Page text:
What are you currently doing as a pharmacy professional and how did you progress to where you are today?
|Renee Castilleja, PharmD '12
I was recently promoted to Pharmacist Supervisor for Grane Rx -- a long-term care pharmacy that services PACE programs (Program for the All-inclusive Care of the Elderly). Post-graduation, I started my career with Walgreens as a float pharmacist and spent some time as a staff pharmacist for a couple of years before managing for almost six years. I loved being able to care for the general population, but I have always had a special interest in geriatrics and really wanted to pursue a path that would gain me more knowledge and experience in the care of the elderly. It was a big change to step out of my comfort zone, but I made the change in fall 2020. I have learned so much in my time working in long term care so far.
What is different about the person you are today compared to the person you were while in school?
When you are a student, you soak up all you can and become confident in the knowledge and facts that you obtain with every test you take. When you are a new grad who suddenly is the sole pharmacist working and a complicated problem comes up that you are the one making the decisions and choices, you become humbled. You make mistakes. You learn from them. Much like in school where you rely on your friends to help you study, you learn to rely on your colleagues who have been there and help talk you through the problems to find a solution. You learn that, unlike an exam where there is usually one right answer, there can be lots of answers and the one that works best isn't necessarily the most ideal. I've realized how valuable experience can be and learning from those with more experience too.
What has been a defining moment for you as a seasoned professional?
I spent my first eight years post-graduation in retail and loved the relationships I made with my patients. Yet, I knew I really wanted to try to get more into geriatrics. When the pandemic hit, things slowed down a lot that early summer and I had a lot of time to really think about what I wanted to do. It was hard for me to leave retail because it was comfortable, I didn't want to leave my patients and it was all I had known since graduation. Realizing what kind of pharmacy practice I truly enjoyed and stepping out of my comfort zone to an area I enjoy learning more about every day has been very rewarding.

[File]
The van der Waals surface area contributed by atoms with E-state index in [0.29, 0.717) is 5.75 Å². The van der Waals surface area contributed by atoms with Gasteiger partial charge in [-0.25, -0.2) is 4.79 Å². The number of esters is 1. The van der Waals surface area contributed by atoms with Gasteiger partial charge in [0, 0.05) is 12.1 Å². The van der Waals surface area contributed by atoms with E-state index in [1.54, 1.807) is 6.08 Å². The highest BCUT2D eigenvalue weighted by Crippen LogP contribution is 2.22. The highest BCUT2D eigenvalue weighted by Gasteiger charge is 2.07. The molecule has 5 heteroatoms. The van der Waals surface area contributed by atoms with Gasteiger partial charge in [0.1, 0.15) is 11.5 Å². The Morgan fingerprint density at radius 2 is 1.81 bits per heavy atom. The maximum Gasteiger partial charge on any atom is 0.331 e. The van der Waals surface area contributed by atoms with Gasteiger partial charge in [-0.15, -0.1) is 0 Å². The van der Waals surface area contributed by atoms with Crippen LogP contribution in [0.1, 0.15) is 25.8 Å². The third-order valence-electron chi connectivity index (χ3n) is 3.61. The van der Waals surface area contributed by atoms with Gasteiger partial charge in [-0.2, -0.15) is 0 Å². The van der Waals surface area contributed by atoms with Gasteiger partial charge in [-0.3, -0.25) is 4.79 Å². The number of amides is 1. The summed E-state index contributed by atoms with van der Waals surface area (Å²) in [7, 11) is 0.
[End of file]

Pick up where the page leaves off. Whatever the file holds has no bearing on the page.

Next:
What inspired you to attend the CU Pharmacy program and what was your experience while in the program?
As an undergraduate, I worked in a lab that was researching a doxorubicin prodrug and for a few months I worked for a biotech company that had an oncology adjunct treatment in stage 4 trials. The chemistry and implications of the drugs were fascinating to me, and I wanted to learn more about drug development and clinical practice. I had some friends who were a couple years ahead in CU's pharmacy program who really sold it for me, so I applied. It was a very time consuming four years for me as I chose to work two different jobs in research and retail while in school. That provided me with such valuable knowledge to apply to what classes taught me. I feel like I graduated CU prepared to work successfully in the real world.
What is your proudest moment and your favorite thing about working in the pharmacy profession?
My favorite thing is there is always something new to learn. Just when you think you have a grasp on something, the guidelines change; a new drug is thrown into the mix and it's always expanding. It keeps you on your toes to see a drug name you have never heard of and getting to research it and find its niche in practice. I'm not sure what I would label as my proudest moment per se, but there is a lot of satisfaction in working with providers to find a good solution and ensure that you follow through knowing that the result is that you made a difference in a person's medical care.
What sage advice would you pass on to current and future students that was helpful for you in preparing for the job market?
When you are a student and an intern, hold yourself to the same professional standards and qualities as a working pharmacist. Realize that four years go by fast and in that time, you will make a lot of connections in the small world of pharmacy. Be responsible, be on time, communicate with your preceptors and employers. Treat every IPPE and APPE as a job interview and present yourself as a person they would want to employ. Oh, and learn how to fix a printer because, no matter where you end up, I can guarantee you will need to fix a printer.